Solo: My Adventures in the Air

Solo: My Adventures in the Air

Clyde Edgerton


When Clyde Edgerton was four years old, his mother took him to a local airport to see the airplanes. Eighteen years later, she would take him to the same airport to catch a plane to Texas for Air Force pilot training. She’d been his first passenger when he got his aviator’s license. She’d supported his decision to join the Air Force. All the same, she wished he’d kept up his piano lessons instead.

But Truma Edgerton’s only son had fallen in love with flying, and had fallen hard. His plan was to pilot the newest, sleekest, fastest aircraft available. The first time he soloed in a jet, he felt “a strange pride and power.” By then, the only access to the cockpits of fighter jets was via the war in Vietnam. So he spent a year flying combat reconnaissance over the Ho Chi Minh Trail, and he won the Distinguished Flying Cross.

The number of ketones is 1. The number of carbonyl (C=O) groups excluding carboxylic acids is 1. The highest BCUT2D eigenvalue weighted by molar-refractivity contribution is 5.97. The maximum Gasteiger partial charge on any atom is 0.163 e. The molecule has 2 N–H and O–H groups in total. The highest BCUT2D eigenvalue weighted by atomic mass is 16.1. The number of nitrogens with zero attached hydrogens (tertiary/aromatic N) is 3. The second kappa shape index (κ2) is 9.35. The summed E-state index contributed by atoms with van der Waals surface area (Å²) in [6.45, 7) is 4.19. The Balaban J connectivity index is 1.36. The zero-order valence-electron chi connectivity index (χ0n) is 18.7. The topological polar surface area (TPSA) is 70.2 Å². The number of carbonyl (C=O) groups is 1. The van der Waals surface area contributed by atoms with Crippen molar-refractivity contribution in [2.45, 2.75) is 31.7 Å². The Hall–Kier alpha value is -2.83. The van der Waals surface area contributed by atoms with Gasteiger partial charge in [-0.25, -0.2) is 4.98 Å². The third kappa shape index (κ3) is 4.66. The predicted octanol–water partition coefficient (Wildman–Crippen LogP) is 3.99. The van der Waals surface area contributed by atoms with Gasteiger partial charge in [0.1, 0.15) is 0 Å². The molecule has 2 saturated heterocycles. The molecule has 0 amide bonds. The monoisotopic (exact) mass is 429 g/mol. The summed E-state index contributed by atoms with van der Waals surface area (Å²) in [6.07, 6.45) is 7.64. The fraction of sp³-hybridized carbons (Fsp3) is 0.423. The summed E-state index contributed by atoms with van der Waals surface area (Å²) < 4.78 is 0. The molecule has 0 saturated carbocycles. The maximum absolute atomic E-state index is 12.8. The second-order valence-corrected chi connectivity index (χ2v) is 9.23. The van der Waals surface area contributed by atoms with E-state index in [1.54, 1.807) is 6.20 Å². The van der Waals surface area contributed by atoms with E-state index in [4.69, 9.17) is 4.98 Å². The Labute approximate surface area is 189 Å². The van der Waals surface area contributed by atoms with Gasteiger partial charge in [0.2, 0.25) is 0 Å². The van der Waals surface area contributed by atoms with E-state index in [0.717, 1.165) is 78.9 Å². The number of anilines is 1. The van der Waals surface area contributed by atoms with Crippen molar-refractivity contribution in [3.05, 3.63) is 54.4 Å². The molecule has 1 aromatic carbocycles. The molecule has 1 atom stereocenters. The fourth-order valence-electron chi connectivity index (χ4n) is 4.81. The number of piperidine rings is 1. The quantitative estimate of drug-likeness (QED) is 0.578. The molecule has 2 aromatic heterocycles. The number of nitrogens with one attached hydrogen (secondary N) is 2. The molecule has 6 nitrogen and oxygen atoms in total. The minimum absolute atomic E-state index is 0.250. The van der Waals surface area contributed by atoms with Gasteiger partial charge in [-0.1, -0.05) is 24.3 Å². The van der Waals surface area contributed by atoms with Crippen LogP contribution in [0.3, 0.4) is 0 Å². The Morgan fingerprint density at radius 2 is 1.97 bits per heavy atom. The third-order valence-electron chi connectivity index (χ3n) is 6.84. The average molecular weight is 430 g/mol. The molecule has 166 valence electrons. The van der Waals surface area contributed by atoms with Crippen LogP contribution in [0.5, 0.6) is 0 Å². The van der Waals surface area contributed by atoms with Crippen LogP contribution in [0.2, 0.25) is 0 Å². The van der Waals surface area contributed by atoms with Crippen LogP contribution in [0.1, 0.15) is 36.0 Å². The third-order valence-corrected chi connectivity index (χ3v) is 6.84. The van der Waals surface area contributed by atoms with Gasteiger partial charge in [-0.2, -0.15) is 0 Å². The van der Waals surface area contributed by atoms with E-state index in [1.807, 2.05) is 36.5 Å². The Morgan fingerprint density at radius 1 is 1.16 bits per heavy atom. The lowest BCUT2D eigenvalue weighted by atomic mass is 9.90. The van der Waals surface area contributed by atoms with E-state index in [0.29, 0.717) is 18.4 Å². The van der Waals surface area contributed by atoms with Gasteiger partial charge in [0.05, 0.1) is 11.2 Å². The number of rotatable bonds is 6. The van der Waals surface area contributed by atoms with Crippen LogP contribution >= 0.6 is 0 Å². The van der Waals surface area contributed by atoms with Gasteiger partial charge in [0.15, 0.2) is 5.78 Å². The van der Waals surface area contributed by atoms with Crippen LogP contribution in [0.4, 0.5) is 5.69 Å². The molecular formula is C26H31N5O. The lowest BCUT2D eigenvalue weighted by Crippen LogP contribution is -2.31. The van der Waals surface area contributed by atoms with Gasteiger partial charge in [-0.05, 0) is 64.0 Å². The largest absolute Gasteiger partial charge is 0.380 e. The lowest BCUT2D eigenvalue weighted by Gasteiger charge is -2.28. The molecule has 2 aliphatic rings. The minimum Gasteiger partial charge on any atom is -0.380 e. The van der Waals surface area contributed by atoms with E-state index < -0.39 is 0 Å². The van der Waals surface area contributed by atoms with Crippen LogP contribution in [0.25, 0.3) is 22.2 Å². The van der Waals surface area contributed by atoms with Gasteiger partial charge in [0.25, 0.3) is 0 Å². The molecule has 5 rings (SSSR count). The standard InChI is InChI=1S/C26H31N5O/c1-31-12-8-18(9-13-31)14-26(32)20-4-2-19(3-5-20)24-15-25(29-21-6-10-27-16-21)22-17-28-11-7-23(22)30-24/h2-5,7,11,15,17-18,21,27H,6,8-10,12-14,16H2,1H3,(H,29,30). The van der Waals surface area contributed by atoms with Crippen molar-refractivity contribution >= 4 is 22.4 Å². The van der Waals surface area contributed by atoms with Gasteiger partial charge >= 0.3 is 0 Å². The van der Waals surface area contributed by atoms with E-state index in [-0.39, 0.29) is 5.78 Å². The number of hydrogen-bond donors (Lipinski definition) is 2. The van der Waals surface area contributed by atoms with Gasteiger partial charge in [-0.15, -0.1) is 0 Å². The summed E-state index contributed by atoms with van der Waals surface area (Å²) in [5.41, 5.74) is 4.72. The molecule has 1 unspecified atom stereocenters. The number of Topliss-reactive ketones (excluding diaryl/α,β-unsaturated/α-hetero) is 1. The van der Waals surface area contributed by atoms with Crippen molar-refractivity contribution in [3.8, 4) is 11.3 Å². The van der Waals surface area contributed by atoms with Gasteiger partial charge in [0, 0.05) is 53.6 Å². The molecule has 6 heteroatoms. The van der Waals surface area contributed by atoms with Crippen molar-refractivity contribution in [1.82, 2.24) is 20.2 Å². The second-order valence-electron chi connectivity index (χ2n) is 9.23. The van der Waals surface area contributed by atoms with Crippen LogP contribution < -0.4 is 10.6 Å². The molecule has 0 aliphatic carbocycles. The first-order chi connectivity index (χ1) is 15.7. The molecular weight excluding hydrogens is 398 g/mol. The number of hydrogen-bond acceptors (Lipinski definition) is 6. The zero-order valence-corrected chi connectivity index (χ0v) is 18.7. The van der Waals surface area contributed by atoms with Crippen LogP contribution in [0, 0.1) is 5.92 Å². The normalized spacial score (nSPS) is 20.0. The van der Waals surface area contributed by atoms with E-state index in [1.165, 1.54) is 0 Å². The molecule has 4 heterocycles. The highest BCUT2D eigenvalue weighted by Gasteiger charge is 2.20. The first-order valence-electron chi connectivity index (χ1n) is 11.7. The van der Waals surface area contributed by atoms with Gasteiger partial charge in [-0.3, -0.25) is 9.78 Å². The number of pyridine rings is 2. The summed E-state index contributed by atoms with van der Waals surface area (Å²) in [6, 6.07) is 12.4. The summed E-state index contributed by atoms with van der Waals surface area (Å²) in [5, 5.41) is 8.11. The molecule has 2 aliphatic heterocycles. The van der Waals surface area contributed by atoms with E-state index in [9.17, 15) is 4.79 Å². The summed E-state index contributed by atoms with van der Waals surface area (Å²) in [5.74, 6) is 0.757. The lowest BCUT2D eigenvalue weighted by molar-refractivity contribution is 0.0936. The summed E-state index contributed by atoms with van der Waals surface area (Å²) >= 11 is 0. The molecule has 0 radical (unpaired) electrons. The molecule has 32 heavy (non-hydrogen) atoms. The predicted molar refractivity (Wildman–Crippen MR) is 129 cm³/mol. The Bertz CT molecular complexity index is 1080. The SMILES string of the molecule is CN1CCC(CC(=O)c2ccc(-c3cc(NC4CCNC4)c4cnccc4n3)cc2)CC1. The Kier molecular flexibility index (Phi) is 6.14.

Back at home, he took up another passion—writing. By and by, he bought himself his own airplane, a Piper Super Cruiser that he named Annabelle. Now, thirty years after Vietnam, Clyde Edgerton looks back at his youthful passion for flying, at the joy he took in mastering it, at the exhilaration—and lingering anguish—of combat flight.

Solo is a story told with empathy and humor—and with searing honesty that will resonate with every pilot who remembers the first take off, the first landing, the first solo. For those of us who always choose the window seat, it’s a thrilling story to experience vicariously.

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